Over the next 6 months, I worked very hard on my VRT. I had a goal and that was to get back to my work! Yes, I know, many of you (including most of my family and friends) wonder WHY on earth I’d go back to the very place that put me here. For me, there really was no separating me from my job. I ‘lived’ it whether or not I was at work, these children and their families were part of me. So ‘they’ were my motivation. Just as I once gave them directives for Home Programs with expectations of follow through, now I had a Home Program to follow through with. With nausea and vomiting a rarity, I was feeling very hopeful.
My next visit to Dallas, I saw both my Physician and PT. Both felt I should have progressed more (I really felt I was doing okay), but now this Specialist was making another referral. He wanted me to go to a Rheumatologist, ‘Say WHAT?’ He told me, he noticed that when he simply placed his hand on my back (in greeting or in reassuring me), I flinched. Well, yes I did because it hurt! Oh, good grief! My back, head, and neck were always hurting! “What do you think that means?” I asked. “Sometimes, people who have continued dizziness, and with the pain you told me about, may be Fibromyalgia”…He was interrupted by a very loud “Oh, my God! You have got to be kidding me!” groan…He was very serious and made a referral to one in my area. Plenty of time for research as my appointment was 9 months away.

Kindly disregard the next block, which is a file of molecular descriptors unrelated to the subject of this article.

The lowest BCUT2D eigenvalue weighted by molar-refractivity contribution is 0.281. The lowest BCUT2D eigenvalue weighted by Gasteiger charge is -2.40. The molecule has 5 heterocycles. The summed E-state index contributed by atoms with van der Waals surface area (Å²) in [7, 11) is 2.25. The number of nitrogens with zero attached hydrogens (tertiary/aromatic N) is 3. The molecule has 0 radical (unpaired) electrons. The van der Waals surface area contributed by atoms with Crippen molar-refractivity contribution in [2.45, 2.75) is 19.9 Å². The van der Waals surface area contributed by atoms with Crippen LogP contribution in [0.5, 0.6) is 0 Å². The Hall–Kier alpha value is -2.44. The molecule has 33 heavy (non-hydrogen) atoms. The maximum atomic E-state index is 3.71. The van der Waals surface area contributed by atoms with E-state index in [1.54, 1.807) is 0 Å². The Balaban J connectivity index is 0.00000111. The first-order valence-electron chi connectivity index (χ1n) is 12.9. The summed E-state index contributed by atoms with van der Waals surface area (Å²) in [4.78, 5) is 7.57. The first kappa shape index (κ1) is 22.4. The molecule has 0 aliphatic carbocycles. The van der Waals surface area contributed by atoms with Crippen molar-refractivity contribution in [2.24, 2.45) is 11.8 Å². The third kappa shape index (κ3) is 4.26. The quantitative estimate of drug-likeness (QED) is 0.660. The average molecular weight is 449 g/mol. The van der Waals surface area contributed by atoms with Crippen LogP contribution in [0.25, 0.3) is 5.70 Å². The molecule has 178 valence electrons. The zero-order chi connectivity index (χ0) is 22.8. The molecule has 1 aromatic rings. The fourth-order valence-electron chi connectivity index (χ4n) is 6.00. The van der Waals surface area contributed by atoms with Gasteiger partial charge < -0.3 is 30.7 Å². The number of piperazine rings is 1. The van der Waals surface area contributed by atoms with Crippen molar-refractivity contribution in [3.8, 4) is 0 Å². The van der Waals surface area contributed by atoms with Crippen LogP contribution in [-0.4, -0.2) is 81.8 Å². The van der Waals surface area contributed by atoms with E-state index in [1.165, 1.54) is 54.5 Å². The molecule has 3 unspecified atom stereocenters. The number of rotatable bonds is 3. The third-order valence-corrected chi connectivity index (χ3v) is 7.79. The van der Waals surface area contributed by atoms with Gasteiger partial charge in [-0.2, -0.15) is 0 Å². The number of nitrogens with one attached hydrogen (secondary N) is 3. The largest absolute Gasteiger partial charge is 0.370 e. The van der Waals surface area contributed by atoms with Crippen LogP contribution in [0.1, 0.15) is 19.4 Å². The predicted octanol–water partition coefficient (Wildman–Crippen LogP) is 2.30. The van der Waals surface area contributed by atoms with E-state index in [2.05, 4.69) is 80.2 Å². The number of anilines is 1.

I would continue with my Home Program plus a couple of new activities. My new activities could safely be done at my work in the very room I loved most, our Sensory Integration Room. I helped design it with the other Therapists and it was built during all my time off. These rooms are a child’s dream playground! Ours was lined with mats, had a zip line that ended into a foam filled pit, suspended swings in a variety of forms (a platform swing you sit on, a spandex one that hugs you, etc), foam blocks, a trampoline, bolsters, a climbing wall, etc. Now do you see why I loved this job? It was PLAY! I was allowed to use this room when no one else was, I thought, this is going to be so fun! It was only once I tried using the various pieces of equipment that I realized, TRULY realized what I was asking of my little clients with Sensory Integration Issues which include Vestibular Issues and Proprioception Issues. What I once actively did with the children, was making me want to go limp and give up. My cheerleader husband set up a number of the swings and it was the spandex one that I was able to tolerate. It feels like a cocoon, a big hug, a nuzzle in your Mom’s neck, a big ‘ahh’. So with me feeling very snuggled, my husband began ever so slowly rocking me. As good as it felt it definitely was working my Vestibular System. I did this about two times a week in addition to the VRT. My co-workers knew my struggle, how could they not? Being unable to work was an inconvenience to be sure, yet my position was being held and I was grateful.